Friday, September 7, 2012

Steampunk POC: Jeannette Ng (Chinese)

Jeannette Ng and the Steampunk Coat
It's July! It's the first Friday of the month! You know what that means: another steampunk POC feature interview! This month, we hike across the Atlantic to the United Kingdom... or across the Pacific to Hong Kong, depending on where she is this time, to meet Jeannette Ng, the Costume Mercenary! Jeannette is the genius behind my steampunk magistrate costume, and many others, such as this fantastic steampunk coat. I love exchanging emails with Jeannette; she is always thoughtful, and thoughtfulness is sometimes accompanied by lengthy paragraphs. She is also the originator of the term "ricepunk" which I rather like

Jeannette is an active LARPer and works with Character I highly recommend commissioning something from her!

Without further ado, Jeannette Ng! 
You're a larper! How did you get into that? Did it translate getting into steampunk easily?

Actually, it's quite a shift in paradigm and I still find it quite difficult to entirely adjust. Superficially, you would think larp and steampunk have a fair bit in common: interest in fantastical worlds, alternative history, character building, costumes and making things. But in fact there's quite a bit of difference in the thought processes behind it.

Larp, or at least my strand of UK larp (I certainly can't speak for all larp ever), has a clear In Character/ Out of Character divide. In Character opinions, feelings and relationships in no way translate directly to out of character ones. That is, a lot of us would play characters with opinions and attitudes that we would disagree with, or even condemn out of character. The larp games I play center around the conflict that arises between the cultural and ideological differences (as well as personality clashes) of the characters. They are, if you will, games about playing imperfect characters in imperfect worlds.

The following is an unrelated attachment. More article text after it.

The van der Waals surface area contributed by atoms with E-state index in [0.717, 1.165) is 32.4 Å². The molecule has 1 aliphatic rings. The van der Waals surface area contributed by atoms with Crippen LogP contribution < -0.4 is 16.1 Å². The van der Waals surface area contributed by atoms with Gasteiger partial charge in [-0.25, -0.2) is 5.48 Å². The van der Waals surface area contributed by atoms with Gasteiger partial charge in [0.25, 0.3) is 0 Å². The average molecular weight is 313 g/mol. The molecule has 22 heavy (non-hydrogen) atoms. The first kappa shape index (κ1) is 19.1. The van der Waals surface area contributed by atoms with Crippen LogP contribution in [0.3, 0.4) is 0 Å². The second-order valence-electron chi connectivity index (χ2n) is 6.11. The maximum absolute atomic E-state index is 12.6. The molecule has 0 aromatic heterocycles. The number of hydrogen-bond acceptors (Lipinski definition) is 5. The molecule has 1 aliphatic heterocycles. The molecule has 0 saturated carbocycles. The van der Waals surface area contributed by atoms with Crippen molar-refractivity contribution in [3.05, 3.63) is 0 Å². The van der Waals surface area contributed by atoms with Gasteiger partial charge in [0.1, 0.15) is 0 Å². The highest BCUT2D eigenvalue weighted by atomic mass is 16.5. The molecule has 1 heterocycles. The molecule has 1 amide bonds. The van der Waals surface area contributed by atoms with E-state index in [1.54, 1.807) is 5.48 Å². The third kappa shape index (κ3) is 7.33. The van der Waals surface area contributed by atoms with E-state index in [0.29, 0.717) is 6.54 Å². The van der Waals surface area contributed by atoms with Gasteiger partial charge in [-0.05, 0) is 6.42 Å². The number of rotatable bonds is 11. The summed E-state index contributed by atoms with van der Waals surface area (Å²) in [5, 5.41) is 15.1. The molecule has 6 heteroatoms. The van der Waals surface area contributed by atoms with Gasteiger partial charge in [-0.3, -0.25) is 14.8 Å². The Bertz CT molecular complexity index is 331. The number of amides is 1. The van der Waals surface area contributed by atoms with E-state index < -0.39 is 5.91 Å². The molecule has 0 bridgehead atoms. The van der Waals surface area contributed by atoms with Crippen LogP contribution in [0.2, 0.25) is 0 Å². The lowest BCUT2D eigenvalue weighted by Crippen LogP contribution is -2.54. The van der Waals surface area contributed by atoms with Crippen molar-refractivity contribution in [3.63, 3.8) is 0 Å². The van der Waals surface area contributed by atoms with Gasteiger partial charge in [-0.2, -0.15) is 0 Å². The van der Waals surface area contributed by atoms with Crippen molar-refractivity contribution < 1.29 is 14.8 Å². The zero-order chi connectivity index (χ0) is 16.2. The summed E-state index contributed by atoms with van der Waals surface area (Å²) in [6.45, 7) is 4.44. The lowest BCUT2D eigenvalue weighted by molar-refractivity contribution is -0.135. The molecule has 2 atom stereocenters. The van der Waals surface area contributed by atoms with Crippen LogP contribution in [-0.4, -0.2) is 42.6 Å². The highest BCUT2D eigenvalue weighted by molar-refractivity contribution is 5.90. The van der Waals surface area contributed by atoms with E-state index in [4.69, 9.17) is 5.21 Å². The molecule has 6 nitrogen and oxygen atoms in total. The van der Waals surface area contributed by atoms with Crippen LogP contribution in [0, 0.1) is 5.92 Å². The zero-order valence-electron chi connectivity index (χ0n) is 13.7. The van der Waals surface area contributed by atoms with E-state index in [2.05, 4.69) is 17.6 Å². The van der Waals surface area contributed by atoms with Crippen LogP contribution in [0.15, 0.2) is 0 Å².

Thus I feel deeply ambivalent about the idealisation of steampunk worlds (and by extension, the Victorian world) in the steampunk subculture. It's quite a shift in perspective for me. For example, I don't see any of my characters as extensions of my own personality or even an alter ego. I don't see their actions as particularily laudable. They are heroes in their own story, but they are themselves very blinded by the prejudices of their own cultures (Ildico the troll particularly so). But in larp, you need that, because you need conflict to drive the game. By design the cultures are written to be insular and bigoted.

I'm certainly not the only one who's expressed ambivalence over idealising the Steampunk/Victorian world. I remember reading several very thoughtful articles about how adopting the social niceties of the past may be enforcing counterproductive gender attitudes, for example. Others have talked about how problematic ideas of the gentleman adventurer can be with the realities of colonialism.

But this also extends to little things. For example, I find posting as your character on forums about where to buy clothes in the real world deeply strange. Equally threads about mundane things being titled "steampunk blank" bemuse me. I suppose if you're a steampunk, then everything you do is steampunk, but it was hard for me to wrap my head around that at first.

Ricepunk Buckle Cheongsam
How did you first get to know about steampunk? What was your first impression of it?

Dom (aka "The Designer" on my blog) and I were browsing buttons at a Haberdashery Wholesalers and he saw a button. It looked like an inside out cog with a screw in the middle. He loved the button so much he designed a coat around it (the Steampunk Coat of my website) and as he sketched, he explained to me about steampunk.

Some time later, the coat was made in collaboration with the tailors of a sample room and, well, some time after that, the Costume Mercenary was born. The whole story is on the blog somewhere, complete with the original sketch. 

All because of a button.

I suppose I owe the existence of the Costume Mercenary to that button and, well, steampunk.

When I first came to the community, I got very invested in defintions and ideologies of steampunk. Definitions of the word itself is deeply divisive, partly because it's all still evolving. Some want it to mean the community, members of the community and everything it does. Some want it to mean an ideology as opposed to an aesthetic. Others want it to mean only Victorian-inspired things and relegate everything else to other branches of "retrofuturism" (I still abhor that word, I prefer "technological fantasy" but potatoes, potatoes).